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WITF Music: Tanjo & Crow Project

Musical empathy, controlled chaos and vegetables.

  • Joe Ulrich
Tanjo and Crow perform for WITF Music on Jan. 17, 2023

Tanjo and Crow perform for WITF Music on Jan. 17, 2023

Tanner Bingaman was at a bar in Bloomsburg on a night that Allan Combs II happened to be playing there. Tanner offered to join him with his banjo and, after a few years of staying in touch via social media, the two have formally joined forces to combine their blend of roots, blues and Americana. The result is the Tanjo & Crow Project. In WITF’s studio they were joined by Eric Avey (upright bass, vocals) and Brian Maag (saxophone).

Listen to the radio feature:

On musical empathy

Bingaman: It’s hard to describe if you don’t play music, but as a listener you can hear it for sure. Sometimes you meet someone … and you play together and you generally know if things are gonna click or not … As a player you have to be almost an even better listener … Actually playing the song and then just the vibe of the song, which [are] two different worlds.

Combs: Serve the song. That’s what we do. If it’s Tanner’s song, we crowd around Tanner, and support him and then vice versa … and it’s just about being patient and I think it’s being respectful to the person’s music. Tanner didn’t just write it in two minutes, it obviously means something to him. I’m not going to write a guitar lick in two minutes and expect it to be perfect. You gotta really listen and take your time.

A song that propelled you to play music

Combs: “634-5789” by Wilson Pickett. That’s a really good tune. And the horns and everything. I love that stuff. That’s the one that brought me into music.

On the joy of playing music

Combs: You know that feeling when you’re on a rollercoaster and you get to the very, very top and it doesn’t fall yet, but you’re gonna fall. That feeling. Like your first kiss or something, that nervous excitement, the childlike wonder. It’s fun. When you hit something really nice, the first thing I can think of to do is laugh.

Bingaman: The best music always seems like it’s gonna fall apart, and it doesn’t.

Combs: Controlled chaos?

Bingaman: Yep. I have a tendency to get myself in a little bit of trouble with that. I love that so much. A lot of times when you’re playing unfamiliar music to you, it’s not gonna go the greatest for the listeners, but for you, it’s a great feeling to immerse yourself in something that feels foreign at the time.

Tanner Bingaman performing with Tanjo & Crow Project

Jeremy Long / WITF

Tanner Bingaman performs with Tanjo and Crow for WITF Music on Jan. 17, 2023

What’s inspiring you right now?

Bingaman: I’m on a very big modern/punk/country [kick] is how I’d describe it.  So bands like Pine Grove. Evan Stevens Hall is one of my favorite songwriters. There’s a lot of really good bands that I consider in that vein right now that are modern bands. And I consider a lot of my writing to be in that world of music for sure. I look to that world for inspiration a lot. It reminds you of something super nostalgic, but it’s very modern.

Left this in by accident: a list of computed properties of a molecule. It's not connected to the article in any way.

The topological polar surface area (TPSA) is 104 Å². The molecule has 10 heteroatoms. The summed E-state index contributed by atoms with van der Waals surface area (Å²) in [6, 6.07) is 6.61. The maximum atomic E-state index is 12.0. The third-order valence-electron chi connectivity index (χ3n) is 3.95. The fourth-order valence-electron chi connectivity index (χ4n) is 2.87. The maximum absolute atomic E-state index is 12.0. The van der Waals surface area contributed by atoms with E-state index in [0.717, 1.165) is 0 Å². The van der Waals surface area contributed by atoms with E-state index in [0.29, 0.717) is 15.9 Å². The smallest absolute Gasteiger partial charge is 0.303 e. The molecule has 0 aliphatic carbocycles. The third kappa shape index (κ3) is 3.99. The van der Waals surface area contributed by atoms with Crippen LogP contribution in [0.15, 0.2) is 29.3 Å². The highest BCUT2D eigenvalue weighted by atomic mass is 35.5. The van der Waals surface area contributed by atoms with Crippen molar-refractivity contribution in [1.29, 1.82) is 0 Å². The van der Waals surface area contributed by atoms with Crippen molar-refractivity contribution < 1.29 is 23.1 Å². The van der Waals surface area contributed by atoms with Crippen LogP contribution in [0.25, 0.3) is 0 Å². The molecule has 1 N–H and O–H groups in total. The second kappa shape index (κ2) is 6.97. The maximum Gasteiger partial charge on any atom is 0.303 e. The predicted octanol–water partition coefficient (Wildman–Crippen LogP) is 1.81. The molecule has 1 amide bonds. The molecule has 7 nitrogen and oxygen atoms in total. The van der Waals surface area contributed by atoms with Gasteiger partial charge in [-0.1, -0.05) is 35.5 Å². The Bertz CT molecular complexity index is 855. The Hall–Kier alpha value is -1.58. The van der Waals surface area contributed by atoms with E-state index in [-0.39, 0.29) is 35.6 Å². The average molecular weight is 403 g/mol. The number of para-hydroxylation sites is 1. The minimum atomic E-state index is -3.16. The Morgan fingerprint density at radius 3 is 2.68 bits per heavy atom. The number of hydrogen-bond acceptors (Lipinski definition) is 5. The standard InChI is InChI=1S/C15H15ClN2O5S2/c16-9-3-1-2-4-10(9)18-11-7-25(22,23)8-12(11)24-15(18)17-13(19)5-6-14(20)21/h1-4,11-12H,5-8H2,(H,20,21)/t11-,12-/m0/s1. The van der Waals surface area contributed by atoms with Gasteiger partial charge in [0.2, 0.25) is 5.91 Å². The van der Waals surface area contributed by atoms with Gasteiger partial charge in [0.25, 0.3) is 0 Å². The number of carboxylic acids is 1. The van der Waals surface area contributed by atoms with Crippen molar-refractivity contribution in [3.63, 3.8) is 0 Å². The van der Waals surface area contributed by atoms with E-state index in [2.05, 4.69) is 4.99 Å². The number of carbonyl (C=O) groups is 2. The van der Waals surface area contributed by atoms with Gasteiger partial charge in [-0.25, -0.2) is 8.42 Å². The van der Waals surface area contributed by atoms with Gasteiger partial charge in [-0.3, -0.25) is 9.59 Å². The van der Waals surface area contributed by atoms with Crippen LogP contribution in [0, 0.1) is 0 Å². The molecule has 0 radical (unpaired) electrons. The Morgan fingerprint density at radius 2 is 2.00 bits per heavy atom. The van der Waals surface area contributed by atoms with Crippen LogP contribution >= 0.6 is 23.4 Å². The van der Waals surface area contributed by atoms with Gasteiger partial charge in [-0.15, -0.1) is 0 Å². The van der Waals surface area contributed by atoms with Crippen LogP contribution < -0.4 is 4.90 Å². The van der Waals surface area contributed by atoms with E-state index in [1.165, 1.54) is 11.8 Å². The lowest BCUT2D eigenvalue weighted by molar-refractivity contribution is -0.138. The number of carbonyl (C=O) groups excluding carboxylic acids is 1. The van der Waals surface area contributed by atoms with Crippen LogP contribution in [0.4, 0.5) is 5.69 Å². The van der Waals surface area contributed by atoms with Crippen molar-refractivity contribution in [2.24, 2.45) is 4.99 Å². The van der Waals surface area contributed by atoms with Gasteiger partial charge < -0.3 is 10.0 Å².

What do you do outside of music?

Bingaman: I definitely went on an adventure kick for a while. Lived out of my car to rock climb every day for a short spell. I worked on the Lehigh River as a guide for a season. I spent the past four, five seasons as a farm hand. I’ve been pretty involved in the small farm scene in Pennsylvania for a number of years. This will probably be the first year that I’m not, but yeah, I like growing vegetables. It’s not a sustainable career choice as a farm hand unless you’re born into that world. But it’s a cool rabbit hole to go down as far as an education.

Combs: I do play a lot, like 200-250 times a year. I love it. It is definitely my life. But I do have a family as well. And any of my free time goes to them. Any and all of it. Being dad is awesome.

Alan Combs II performing with Tanjo & Crow Project

Jeremy Long / WITF

Alan Combs II – Tanjo and Crow perform for WITF Music on Jan. 17, 2023

What are you reading?

Bingaman: One of my favorite books is Big Sur by Jack Kerouac. And there’s another book that comes to mind by Kurt Vonnegut’s son. His name’s Mark Vonnegut. It’s called The Eden Express. And it’s a journey through insanity and mental crises, that sort of thing.

Where did “Tanjo & Crow” come from?

Bingaman: It’s Tanner plus banjo. [There were] five or six different groups of separate musicians that didn’t know each other from different parts of the US that had given me the nickname Tanjo. And at some point it started sticking.

Combs: I have some pretty cool friends that come out to see me play and they just started yelling “Cacaww” at shows when I was playing and it stuck. I got a logo made. And it’s a thing at my gigs now, people just yell “Cacaww”.

Bingaman: We want to be able to make a 12 piece band if we want to at some point. And so we stuck “project” on there just so we could do whatever we want with it.

Tanjo & Crow Project is performing on March 26 at the The New Cumberland Collective‘s March installment of The Wind Down at West Shore Theatre.

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